Walter Ray Williams Jr seems to lift hard at the bottom of his swing, but is considered a stroker. I personally think it is the lane conditions that dictate how a bowler is going to play that day. More speed or less speed, cocked wrist or un-cocked wrist, high or less arm swing, all depends upon the bowler and how he makes his adjustment.

A variation on the tweener is the power stroker. A combination of a smooth delivery stroker and the power, speed and hook of a cranker. Defined by a high back swing, open shoulders creating aggressive hook, and the ability to maintain good focus through out the delivery.The key to the power stroker is to deliver the same shot over and over, with accuracy and consistency.

Power Strokers Style

  • They tend to generate high revs on the ball-rev rate about 300-370
  • Includes a high back swing to produce speed
  • An open shoulder enabling a more aggressive hook
  • A smooth delivery with accuracy is critical shot after shot.

One of the most famous power strokers is Pete David Weber. He goes by the nickname PDW, and is known for being brash, outspoken and animated behavior like”the crotch chop” that some consider unsportsmanlike .

He was known for his high back swing and the excessive side rotation he puts on the ball. His “Yes! God damn it! Yes! antics after his 2012 event where he beat Mike Fagan by one pin, made ESPN’s top 10 on Sportsnation 101 celebration fails.

Pete Weber was outrageous at times, but he had the smooth accurate delivery of a stroker, to go with his aggressive hook and powerful delivery of a cranker to earn his power stroker label. He was also one of a few other bowlers to use a spinner technique on his ball at times.

In 1995 Pete had his worst year ever, he worked with his brother Rich for four months and learned to spin the ball forward, end over end, to control his hook. It paid off, in 1997 he passed the 2 million dollar mark.

Become as Versatile as Possible

Spinners are another variation of throwing the hook ball. The idea is to get some spin on the ball to allow it to travel in a milder arc or straighter path to the pocket. This also allows for better pin action if the shot is not perfect. Along with Pete Weber, Tom Baker and Ryan Shafer use this technique.

Becoming versatile is the key to better bowling. making the adjustment, the proper adjustment is vital to consistent success.Even the pros have to keep evolving as the game changes around them.

If you look at the pros the crankers don’t dominate like you would think. It is the straighter ball bowlers, the strokers and power strokers that end up winning more consistently. The pros will tell you, straighter is better.

Between Stroker Tweener and Cranker Style Bowlers, Which One Is Best?

So, of all three, stroker, tweener, and cranker bowling styles, which is the best? The pros say straighter is better! I am sure that is to be taken as within reason, and still hooking the ball to a 4 to 6 degree angle to the pocket. It is meant to infer the big hook loses it advantage at times.

I would have to say my personal favorite is the power strokers. I think it comes down to what style you like the best. It is what you can score the best with and remain the most consistent and accurate with. Use a style that is the kindest to your body.

Most pros would agree that a very pronounced cupping of the wrist is hard to maintain with all the games the pros play each week. Nonetheless, it may work well in league play where you only bowl a few games a day.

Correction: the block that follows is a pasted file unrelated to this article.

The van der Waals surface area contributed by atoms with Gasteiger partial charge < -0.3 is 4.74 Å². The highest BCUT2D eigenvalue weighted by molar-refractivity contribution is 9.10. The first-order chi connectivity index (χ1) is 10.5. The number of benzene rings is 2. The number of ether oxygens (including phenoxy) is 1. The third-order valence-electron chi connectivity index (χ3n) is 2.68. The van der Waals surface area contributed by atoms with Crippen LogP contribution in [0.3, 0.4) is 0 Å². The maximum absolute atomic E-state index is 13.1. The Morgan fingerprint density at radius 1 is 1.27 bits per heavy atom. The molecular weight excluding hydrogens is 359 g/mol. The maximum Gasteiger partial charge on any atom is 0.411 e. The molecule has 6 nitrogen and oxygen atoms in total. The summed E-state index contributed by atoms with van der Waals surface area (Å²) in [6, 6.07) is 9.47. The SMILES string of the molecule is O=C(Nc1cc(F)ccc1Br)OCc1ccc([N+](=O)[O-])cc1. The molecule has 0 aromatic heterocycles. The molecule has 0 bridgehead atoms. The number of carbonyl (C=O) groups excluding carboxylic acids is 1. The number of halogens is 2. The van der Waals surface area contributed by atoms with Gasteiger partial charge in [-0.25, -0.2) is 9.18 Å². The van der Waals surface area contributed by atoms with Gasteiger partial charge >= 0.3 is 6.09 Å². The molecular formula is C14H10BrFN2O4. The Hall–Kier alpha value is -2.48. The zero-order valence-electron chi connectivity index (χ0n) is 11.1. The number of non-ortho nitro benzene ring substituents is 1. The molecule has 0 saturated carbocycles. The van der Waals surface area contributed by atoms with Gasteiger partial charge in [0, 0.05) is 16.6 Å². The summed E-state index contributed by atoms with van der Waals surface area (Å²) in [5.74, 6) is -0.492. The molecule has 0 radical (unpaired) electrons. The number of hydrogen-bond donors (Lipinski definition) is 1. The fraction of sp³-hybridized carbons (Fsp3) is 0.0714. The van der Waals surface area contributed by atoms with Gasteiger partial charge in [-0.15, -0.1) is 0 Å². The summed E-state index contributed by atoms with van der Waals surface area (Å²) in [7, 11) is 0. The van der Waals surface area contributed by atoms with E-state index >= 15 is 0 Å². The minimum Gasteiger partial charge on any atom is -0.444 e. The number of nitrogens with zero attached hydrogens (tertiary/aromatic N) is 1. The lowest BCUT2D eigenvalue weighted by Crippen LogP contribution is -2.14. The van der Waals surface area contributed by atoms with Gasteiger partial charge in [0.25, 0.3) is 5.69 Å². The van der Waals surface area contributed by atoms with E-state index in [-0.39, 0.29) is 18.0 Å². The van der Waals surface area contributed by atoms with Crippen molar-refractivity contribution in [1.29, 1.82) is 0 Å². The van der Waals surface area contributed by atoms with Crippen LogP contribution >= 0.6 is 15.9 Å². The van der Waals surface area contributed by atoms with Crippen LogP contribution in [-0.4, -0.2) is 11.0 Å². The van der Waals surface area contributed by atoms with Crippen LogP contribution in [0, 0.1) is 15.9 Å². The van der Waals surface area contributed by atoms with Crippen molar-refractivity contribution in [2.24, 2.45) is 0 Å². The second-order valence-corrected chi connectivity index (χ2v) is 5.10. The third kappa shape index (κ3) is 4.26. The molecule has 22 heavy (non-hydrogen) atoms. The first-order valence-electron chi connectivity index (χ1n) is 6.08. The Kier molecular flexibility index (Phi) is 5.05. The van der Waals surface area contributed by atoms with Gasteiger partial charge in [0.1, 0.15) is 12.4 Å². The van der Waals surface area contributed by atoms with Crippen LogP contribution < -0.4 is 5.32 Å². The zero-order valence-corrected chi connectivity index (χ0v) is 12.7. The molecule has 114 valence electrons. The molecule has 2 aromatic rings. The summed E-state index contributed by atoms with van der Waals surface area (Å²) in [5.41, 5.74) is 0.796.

The pros could easily bowl with practice included, 100 games per week. So, if you have the pro tour in mind, maybe you might want to consider a style that you will have longevity with.


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6 thoughts on “The Stroker Tweener And Cranker Style Bowlers And How To Tell The Difference”

    • Hi Allen,
      Congrats to you for still using a 16lb ball at your age! I don’t know quite what you mean by a layout for rolling up the gutter. Personally, I can’t play around the five board. I get the ball to wide and drop it into the ditch. I play the 10 board, pretty straight. I throw the 11 board dot, roll over the second arrow and try to keep it lined up with the target board down by the heads. I only move a board with my feet to change up my shot a bit. Sometimes I look past the dot, and maybe at the arrows to give me some length on dry lanes. And I also use a 14lb ball now. it is much easier on my back and hip.

  1. Very informative, now I have more ideas on how to play with the lane conditions, especially during our local tourneys.. thank you very much!!!

    • Hi Paulo,
      Thank you! I am glad it helped you. Maybe something your learned will help you cash at those tournaments! Good Luck and thanks for taking the time to comment!

  2. I am a lefty that kind of sits between Cranker and Tweener, depending on my equipment, I found your article quite useful. I have pearlized equipment I like to rev up hard, and solids that I like to lay back on, there is something to be said about changing your style based on your equipment, instead of just staying as a Stroker, Tweener and changing equipment around the oil pattern and lane conditioning ETC. .. what do you think?

    • Hi Cody,
      Thanks, I am glad the article helped you. I can’t see why you couldn’t change up your style somewhat for different balls. I have balls I like to swing a bit, and others i like to play straight down and in. So, I change my stance to open my shoulder more when I swing the ball.And when I play down and in, I may try to stay behind the ball more and square up to the alley. So, I may be in the camp as a tweener/stroker. I am definitely not a big cranker, but not always a stroker or tweener either. Good Point! Thanks for stopping by and leaving such a good comment.